This year’s Digital Debates echoes the darker undertones of 2020 and the decade ahead of us. Through three big stories that have taken centre stage, the book's nine essays capture the zeitgeist of our times: First, the pandemic has demonstrated that the workplace is inconsequential to the creation of value. Are we also racing towards the threshold where humans themselves become inconsequential to work? Second, for millennia, regime change by an external power was achieved through violent conflict, war, and annexation. Now technology allows regimes to be destabilised with a degree of simplicity. Third, technology no longer “intersects” with politics: technology is politics. The intimate enmeshing of technology and national identity has become the driving force of geopolitics, and the pursuit of technological gains is not restricted to the realm of fabs and factories, but envelops societies and global regimes and systems as well. In a plagued world—in both the literal and figurative sense of the word—where gated globalisation is the consensus and digital fences are visible across jurisdictions, it is crucial that we hold on to the kernel of hope espoused by the defenders of interconnectedness and technology's role.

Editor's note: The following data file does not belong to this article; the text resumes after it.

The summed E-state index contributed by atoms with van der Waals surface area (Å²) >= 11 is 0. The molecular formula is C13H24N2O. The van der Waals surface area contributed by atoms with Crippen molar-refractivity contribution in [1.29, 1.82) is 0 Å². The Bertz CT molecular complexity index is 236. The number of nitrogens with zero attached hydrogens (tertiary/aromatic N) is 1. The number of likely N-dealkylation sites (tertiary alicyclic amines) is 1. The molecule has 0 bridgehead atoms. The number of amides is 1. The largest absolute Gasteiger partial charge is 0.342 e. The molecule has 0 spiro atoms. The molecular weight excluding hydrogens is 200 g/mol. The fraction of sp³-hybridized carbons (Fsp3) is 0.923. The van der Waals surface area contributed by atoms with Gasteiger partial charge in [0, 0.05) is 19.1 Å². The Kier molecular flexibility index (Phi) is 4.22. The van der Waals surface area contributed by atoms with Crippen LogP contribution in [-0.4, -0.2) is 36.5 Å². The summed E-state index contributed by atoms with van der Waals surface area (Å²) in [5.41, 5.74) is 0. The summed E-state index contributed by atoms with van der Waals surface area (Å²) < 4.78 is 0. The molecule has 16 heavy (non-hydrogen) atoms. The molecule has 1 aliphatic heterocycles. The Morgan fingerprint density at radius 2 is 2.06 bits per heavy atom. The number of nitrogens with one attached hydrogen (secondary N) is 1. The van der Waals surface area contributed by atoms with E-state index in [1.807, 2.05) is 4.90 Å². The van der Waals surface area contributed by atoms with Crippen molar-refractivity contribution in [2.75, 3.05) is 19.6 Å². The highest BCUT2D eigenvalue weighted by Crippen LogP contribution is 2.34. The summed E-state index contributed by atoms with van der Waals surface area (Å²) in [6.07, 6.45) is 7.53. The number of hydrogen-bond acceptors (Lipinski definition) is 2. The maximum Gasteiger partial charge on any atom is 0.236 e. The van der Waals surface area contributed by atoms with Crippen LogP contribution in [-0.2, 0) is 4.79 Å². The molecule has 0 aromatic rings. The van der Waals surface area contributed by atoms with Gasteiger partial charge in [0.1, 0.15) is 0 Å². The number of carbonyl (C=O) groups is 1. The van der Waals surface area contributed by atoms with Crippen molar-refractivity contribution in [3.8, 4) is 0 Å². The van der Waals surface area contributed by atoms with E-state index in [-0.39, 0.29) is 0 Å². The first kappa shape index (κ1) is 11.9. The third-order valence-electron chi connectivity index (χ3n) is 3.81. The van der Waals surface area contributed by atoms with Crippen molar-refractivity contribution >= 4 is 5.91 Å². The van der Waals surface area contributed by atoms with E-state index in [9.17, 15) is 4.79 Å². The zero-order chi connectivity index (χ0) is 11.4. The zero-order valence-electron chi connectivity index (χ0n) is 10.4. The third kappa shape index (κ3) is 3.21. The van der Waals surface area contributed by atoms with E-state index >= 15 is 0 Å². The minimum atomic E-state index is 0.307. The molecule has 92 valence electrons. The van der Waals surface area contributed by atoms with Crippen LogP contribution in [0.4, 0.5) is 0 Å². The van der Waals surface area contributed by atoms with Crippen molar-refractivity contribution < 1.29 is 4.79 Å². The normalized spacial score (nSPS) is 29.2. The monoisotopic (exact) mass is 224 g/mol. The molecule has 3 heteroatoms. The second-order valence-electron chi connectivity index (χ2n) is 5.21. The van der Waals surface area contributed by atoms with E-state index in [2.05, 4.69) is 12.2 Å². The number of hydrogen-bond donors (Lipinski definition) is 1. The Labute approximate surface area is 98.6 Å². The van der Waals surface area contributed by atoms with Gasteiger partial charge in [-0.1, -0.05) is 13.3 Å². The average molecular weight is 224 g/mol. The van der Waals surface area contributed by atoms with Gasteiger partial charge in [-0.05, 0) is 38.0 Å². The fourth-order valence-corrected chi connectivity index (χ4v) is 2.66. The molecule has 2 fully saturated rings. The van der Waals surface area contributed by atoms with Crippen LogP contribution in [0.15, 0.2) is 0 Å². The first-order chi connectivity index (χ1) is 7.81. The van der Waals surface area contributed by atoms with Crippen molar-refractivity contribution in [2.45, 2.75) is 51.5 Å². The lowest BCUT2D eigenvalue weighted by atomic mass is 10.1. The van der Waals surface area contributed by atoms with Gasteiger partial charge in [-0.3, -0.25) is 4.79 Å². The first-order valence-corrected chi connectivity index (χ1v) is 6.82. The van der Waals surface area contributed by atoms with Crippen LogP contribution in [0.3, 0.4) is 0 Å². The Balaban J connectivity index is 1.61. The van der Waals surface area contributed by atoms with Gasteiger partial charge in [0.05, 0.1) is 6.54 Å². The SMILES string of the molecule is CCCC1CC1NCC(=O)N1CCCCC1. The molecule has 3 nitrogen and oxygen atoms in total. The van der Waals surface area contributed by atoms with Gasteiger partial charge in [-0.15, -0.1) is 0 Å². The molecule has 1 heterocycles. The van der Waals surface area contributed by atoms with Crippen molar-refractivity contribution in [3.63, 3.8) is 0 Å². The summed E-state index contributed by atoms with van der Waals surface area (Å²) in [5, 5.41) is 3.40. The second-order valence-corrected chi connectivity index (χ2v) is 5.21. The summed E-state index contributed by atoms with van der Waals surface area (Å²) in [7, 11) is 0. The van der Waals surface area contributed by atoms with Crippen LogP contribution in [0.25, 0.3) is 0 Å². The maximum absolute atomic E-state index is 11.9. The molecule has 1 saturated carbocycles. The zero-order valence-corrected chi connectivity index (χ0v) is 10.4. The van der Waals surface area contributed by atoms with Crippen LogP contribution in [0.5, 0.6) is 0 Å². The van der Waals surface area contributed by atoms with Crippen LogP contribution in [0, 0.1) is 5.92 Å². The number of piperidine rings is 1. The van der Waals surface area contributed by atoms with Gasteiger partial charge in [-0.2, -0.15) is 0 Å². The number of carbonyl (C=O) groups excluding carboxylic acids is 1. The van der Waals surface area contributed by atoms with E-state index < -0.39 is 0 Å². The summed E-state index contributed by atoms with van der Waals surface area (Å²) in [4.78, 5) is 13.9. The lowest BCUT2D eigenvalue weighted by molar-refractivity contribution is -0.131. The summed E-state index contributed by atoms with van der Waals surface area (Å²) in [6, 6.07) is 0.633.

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1. Democratising Technology for the Next Six Billion - Nisha Holla
2. The Next Normal: Building Resilience in the Post-COVID-19 Workspace - Manavi Jain
3. Rethinking Decoupling: Interdependence, Dependence, Independence - Elina Noor
4. Building a New Digitalised World Through Technology Centrism - Cuihong Cai
5. Protecting Enterprise Secrets and Intellectual Property in a Volatile World - Genie Sugene Gan
6. Digital Sovereignty in a Time of Conflict - James A. Lewis
7. Reimagining Work and Welfare for the Indian Economy - Sangeet Jain
8. Envisioning the Digital, Remote-First Workspace - Utkarsh Amitabh
9. Work from Home to Work from Anywhere: The Future of Co-Working Spaces - Arnav Singh Gusain